This time of year the foliage is so thick, we often come upon things we wish we hadn’t. yesterday, Hickory nearly ran into a…
There’s nothing like leaping branch to branch through in a tree. Sometimes Hickory and I feel we’re flying like the birds, we move so fast.
Then you come upon something that really makes you think I need to watch where I’m going!
Yep, paper wasps. Building a new nest. Luckily, we had swerved to avoid the wild rose tangle they were in and missed leaping into them. Also luckily, this was a tiny piece of new nest, with not many wasps around. This late in the summer, that means a nest broke in a storm.
“Or did the hive split and these ones are establishing with a new queen?” Hickory asks with a twitch of his tail.
Well, we didn’t stick around to learn the answer.
Well, this is a hard story to tell, folks. Our reader friend, Nancy, wrote that the Eastern Bluebirds in her yard had laid a second set of eggs.
They hatched, but twelve days later the parent birds were forced to abandon the nestlings.
Note: Nancy began documenting this local bluebird nesting and shared it with The Squirrel Nutwork in April. Search ‘bluebird’ if you wish to see the older posts!
First, we are pleased to say the fledglings from the first nesting had continued to stay with the parent bluebirds, and were helping to feed the second set of hatchlings.
Nancy reported it was wonderful to see all three return.
Then one evening a raccoon tried to get into the nest box…
…including climbing the nearby fence. Lucky for the bluebirds, he got stuck and gave up.
But the next day, a House Sparrow was spotted entering the nest box. You readers may remember that the House Sparrow entered the nest box after the first set of fledglings left.
These aggressive–and non-native!–birds must have been harassing the bluebirds all along. Despite the help from another male bluebird and the three juveniles, the female was looking thin and worn out the day the raccoon appeared.
All of the bluebirds disappeared, leaving the 12 day old nestlings.
Nancy and her family tried to feed them.
Mealworms, egg whites and soaked dog food were recommended by the Wildlife Rescue League–but with work, these humans couldn’t feed the same amount of food that six birds could, and the nestlings didn’t make it. Nancy and her family were quite upset when they wrote us.
As soon as the nest box was empty, a House Wren tried to use it, and in fact, was rather insistent!
The solution has been to leave it open to discourage the other birds.
Unfortunately, this nature story isn’t unusual. Even with this much help from humans, wildlife have a tough time of it. The competition for food and nesting sites is fierce. The more docile songbirds like the Eastern Bluebirds can’t compete with critters who are more aggressive.
Nancy wrote us that even with the loss of the second hatchlings, the positive part of having the nest box in their yard was the success of the parent birds raising the first three chicks through to being able to fend for themselves. They will go on to raise families of their own next year.
Our reader friend Nancy has sent us an update on the Eastern Bluebirds making their home in her suburban Virginia yard.
The parent birds have been dutifully hunting insects. But while they were away one afternoon, a Gray Catbird took to hanging out on the nest box…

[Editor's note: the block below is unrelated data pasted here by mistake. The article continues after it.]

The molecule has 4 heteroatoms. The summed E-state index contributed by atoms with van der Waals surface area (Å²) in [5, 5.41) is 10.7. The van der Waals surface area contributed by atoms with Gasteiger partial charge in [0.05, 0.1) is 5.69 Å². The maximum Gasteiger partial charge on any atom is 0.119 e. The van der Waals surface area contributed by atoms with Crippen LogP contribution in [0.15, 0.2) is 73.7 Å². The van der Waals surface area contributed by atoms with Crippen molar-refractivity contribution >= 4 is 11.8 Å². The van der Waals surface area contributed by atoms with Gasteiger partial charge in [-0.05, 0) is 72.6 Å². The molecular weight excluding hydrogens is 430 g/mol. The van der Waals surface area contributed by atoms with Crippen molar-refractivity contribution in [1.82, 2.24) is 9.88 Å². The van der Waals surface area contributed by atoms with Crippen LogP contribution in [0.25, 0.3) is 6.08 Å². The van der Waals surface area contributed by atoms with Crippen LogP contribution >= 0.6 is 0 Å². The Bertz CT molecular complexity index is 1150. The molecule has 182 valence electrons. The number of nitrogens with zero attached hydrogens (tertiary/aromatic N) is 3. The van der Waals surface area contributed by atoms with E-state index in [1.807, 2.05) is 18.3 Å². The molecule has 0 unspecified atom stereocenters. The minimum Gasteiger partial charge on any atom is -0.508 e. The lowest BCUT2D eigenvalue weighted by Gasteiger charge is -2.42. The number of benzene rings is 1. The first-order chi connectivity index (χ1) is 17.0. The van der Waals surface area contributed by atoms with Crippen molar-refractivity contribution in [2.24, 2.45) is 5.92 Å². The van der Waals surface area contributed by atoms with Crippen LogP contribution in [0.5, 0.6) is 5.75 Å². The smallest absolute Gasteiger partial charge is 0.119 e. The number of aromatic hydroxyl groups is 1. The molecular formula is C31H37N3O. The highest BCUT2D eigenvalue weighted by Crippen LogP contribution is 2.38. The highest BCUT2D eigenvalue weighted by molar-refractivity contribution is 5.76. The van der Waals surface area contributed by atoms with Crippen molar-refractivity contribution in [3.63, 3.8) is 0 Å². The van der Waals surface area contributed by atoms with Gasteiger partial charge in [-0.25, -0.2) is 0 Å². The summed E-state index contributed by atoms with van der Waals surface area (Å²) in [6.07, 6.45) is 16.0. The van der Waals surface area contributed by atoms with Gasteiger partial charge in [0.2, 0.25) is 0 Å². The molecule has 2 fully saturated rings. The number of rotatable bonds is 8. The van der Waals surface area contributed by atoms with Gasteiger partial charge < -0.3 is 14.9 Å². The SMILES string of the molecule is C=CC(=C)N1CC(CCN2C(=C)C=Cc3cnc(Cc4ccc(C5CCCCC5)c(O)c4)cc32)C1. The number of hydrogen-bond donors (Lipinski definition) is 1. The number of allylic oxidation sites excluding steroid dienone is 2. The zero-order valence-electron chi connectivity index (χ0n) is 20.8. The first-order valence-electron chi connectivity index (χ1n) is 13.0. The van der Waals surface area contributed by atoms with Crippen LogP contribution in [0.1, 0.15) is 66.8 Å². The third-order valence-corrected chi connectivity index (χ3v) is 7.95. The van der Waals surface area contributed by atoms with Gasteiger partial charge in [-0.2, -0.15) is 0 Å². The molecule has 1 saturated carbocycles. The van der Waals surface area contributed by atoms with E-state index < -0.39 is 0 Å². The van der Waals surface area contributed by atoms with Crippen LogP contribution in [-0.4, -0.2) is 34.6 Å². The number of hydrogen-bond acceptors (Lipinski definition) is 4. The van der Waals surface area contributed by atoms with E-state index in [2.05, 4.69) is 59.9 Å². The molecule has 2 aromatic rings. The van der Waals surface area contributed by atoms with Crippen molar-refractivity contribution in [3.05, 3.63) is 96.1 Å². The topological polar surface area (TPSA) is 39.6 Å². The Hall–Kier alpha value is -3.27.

…prompting our concerned human friend to have a look inside.
The hatchlings were all accounted for. Thank you, Nancy, for the pictorial update!
Ol’ Wally here knows you humans will be thrilled to hear that we squirrels periodically see this frightening bird. Right here in Reston.
Bald Eagles hold some sort of celebrity status with you humans, and though we know they are probably hunting fish in the golf course ponds–not squirrels in the woodlands–seeing the shadow of this big bird of prey is downright unnerving. Lucky for us, they like bigger streams and lakes, ones farther from us. The older birds, the ones who appear to be bald because their head feathers are white, have laid claim to territory along our area’s best waterways, like the Potomac River.
Still, for our readers, we will feature them. After all, X is a mighty hard letter to come up with something for in nature…especially related to water…unless you consider xylem, the passages in trees that transport water from the roots to the leaves…but Nutmeg hasn’t figured out how to photograph that.
This may not be a difficult mystery for some of you, but it’s an important one.
What is this plant with the attractive fall foliage?
So we had a few readers who recognize this as Poison Ivy. See the leaves of three? Gorgeous color, isn’t it? But the oil that causes rashes still remains, in the leaves, in the stems, the berries and even the roots. It’s not a good idea to touch Poison Ivy in any form, in any season!
Hickory is twitching his tail something fierce! A hawk flew into one of his favorite feeding stations and had an accident. He flew into the human’s window.
While we sat frozen behind other leaves, the hawk wavered. Then he flopped to a branch.
“What’s he doing?” Hickory hissed.
Sitting, I guess. It’s a Cooper’s Hawk, not very old, this year’s hatch.
“But that’s my branch!”
Do you really want to go over and tell him that?
Hickory started to chitter and stopped when the hawk turned our way. “No. Let’s go.” But before we could, the hawk raised his wings and flew off…and seconds later Hickory let loose with his chittering. I ran off to hide. No way was I going to attract a hawk, even a young one.
That hawk we posted on Sunday’s Mystery was a Cooper’s Hawk! Our reader misidentified it, and no squirrel sticks around long enough to look a hawk in the eye and get his species! So we hope you forgive us!
Here’s another photo of the same hawk in the shop, that we understand lets you humans see all the markings better.